Government Shutdown: In The Eyes of a Middle Schooler

The opinions expressed in this article are the author's own and do not reflect the views of Her Campus.

Over winter break I had the opportunity to substitute teach in my hometown middle school. During the 3 days I was in the class, we worked on their projects about national parks. They had written letters to the parks in November and were hoping for responses during the time I was there. After multiple inquiries about the letters, I informed the students that due to the government shutdown the parks were closed, and therefore they were going to be waiting a bit longer for their responses. This caused a flurry of questions and emotions, that started making my science class take a more political turn.

I have a joke with my family that although I never bring up politics somehow they’re always brought up to me. It has happened on first dates, meeting new friends parents, or even just over dinner with my conservative friends families. It should have been no surprise that it happened during my substitute teaching as well.

Although I was raised liberally, my town is mostly conservative. I’ve subbed in my district before and have been greeted with “Make America Great Again” hats, as well as students saying that “Trump is a cheeto who shouldn’t be in office.” Either way, when sharing the news of the shutdown I knew I needed to keep my personal beliefs to myself.

I was surprised at the range of students knowledge on the shutdown. Some knew a lot and had in depth questions, while others didn’t even  know that it was happening. I would have loved to spend time answering all their questions, but since I was there to teach about national parks, I worked to keep the conversation on the topic at hand.

“Wait, why is the government shutdown?” was the most common question in every class. To which some students responded “Because Trump is awful.” It was my job to change the conversations direction, while making sure that I didn’t give away my political opinion. I started by telling the class that this wasn’t something to talk about while the projects still needed work, that it wasn’t a big deal, and it will be over soon. This worked enough for the students to get back to work. And then the hands started popping up around the room.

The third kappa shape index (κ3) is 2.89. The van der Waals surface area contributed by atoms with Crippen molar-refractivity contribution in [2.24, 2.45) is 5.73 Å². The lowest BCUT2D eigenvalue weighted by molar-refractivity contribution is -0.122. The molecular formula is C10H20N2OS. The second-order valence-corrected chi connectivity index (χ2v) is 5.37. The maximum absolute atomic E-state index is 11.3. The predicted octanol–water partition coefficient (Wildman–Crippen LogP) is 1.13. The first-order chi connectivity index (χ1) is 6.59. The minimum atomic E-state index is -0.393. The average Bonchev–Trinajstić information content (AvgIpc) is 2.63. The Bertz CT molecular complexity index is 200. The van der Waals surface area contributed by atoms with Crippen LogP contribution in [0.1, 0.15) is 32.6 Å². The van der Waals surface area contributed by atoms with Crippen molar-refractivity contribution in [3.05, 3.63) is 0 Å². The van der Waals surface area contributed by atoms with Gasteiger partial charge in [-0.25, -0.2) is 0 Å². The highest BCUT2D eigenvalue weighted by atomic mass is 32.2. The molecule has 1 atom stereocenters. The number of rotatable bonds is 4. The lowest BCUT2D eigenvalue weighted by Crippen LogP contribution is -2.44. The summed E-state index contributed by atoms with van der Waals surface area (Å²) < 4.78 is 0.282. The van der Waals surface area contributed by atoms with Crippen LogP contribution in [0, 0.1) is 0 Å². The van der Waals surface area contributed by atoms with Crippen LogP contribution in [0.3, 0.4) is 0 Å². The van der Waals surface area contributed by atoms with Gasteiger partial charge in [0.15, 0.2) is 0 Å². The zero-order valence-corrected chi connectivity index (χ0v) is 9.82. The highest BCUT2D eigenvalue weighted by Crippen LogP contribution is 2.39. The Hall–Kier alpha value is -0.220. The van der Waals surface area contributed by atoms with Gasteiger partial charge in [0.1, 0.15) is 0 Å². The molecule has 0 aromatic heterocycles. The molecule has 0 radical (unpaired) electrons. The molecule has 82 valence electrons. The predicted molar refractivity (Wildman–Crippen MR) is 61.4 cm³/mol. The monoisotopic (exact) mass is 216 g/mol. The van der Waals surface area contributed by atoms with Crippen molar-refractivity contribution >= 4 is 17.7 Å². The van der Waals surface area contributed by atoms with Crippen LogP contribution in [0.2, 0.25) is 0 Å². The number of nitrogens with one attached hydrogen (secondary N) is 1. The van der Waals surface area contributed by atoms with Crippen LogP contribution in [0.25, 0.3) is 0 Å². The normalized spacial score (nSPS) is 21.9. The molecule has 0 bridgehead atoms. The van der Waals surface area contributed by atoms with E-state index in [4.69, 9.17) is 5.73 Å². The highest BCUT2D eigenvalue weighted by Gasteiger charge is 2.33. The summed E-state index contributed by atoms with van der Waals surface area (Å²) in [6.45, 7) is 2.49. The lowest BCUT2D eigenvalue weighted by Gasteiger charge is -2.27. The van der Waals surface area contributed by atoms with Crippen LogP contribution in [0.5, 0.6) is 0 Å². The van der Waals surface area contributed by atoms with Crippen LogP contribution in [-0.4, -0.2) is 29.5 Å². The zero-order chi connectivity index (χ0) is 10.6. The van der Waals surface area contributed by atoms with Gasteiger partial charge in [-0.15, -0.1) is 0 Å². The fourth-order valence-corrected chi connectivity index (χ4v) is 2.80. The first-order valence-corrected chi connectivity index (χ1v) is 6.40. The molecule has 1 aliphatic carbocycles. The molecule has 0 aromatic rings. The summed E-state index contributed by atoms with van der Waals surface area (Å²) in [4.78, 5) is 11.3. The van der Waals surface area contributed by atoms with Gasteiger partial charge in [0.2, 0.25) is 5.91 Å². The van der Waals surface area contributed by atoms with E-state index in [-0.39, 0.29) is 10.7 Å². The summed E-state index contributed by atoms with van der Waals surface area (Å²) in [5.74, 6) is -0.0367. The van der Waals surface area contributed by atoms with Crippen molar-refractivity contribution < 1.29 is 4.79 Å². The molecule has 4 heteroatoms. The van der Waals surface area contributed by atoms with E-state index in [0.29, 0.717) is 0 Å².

“So like, what’s the real reason?” met me as I called raised hands. In my head I wanted to say that  Well, Donald Trump is being defiant and our country is going to suffer until he gets his way, but I instead responded with “The congress and president cannot seem to agree on a new budget, and without a budget there isn’t money to pay for things.” They seemed to understand this, and it was neutral enough for them to interpret it how they saw fit.

“Wait, is my mom/dad/aunt/etc. being paid?” was another daunting question from the raised hands around the room. They understood that if their parents worked for a company they were still getting paid, but teachers/librarians/cops/etc were the points of worry for these students. Since nobody's family worked for the FBI, I was able to put most of their minds at ease. Except for the police parents, for those kids I told them to ask their parents if they were concerned, but not to worry because “I’m sure everything will be okay”, at least I hoped.

After the first day it appeared the students had calmed down and were more focused on their projects. Throughout the next two days though, as I walked around the room and helped with projects, some students were focused on the message on the top of the all the national parks websites.

This distraction on the websites home page required much redirecting from me, and reminding them of the due date of their project. Most kids focused after my reminder, but others were constantly trying to learn more about the shutdown than their park.

Overall, I was pleasantly surprised with the number of students who wanted to learn more about what was happening with the government. When I was their age, Obama was being elected and that was about all I knew. Whatever the side of the isle, I think it is so good that children as young as 13 are trying to learn more about their government. It can only say that I hope the shutdown ends soon, but their interest continues.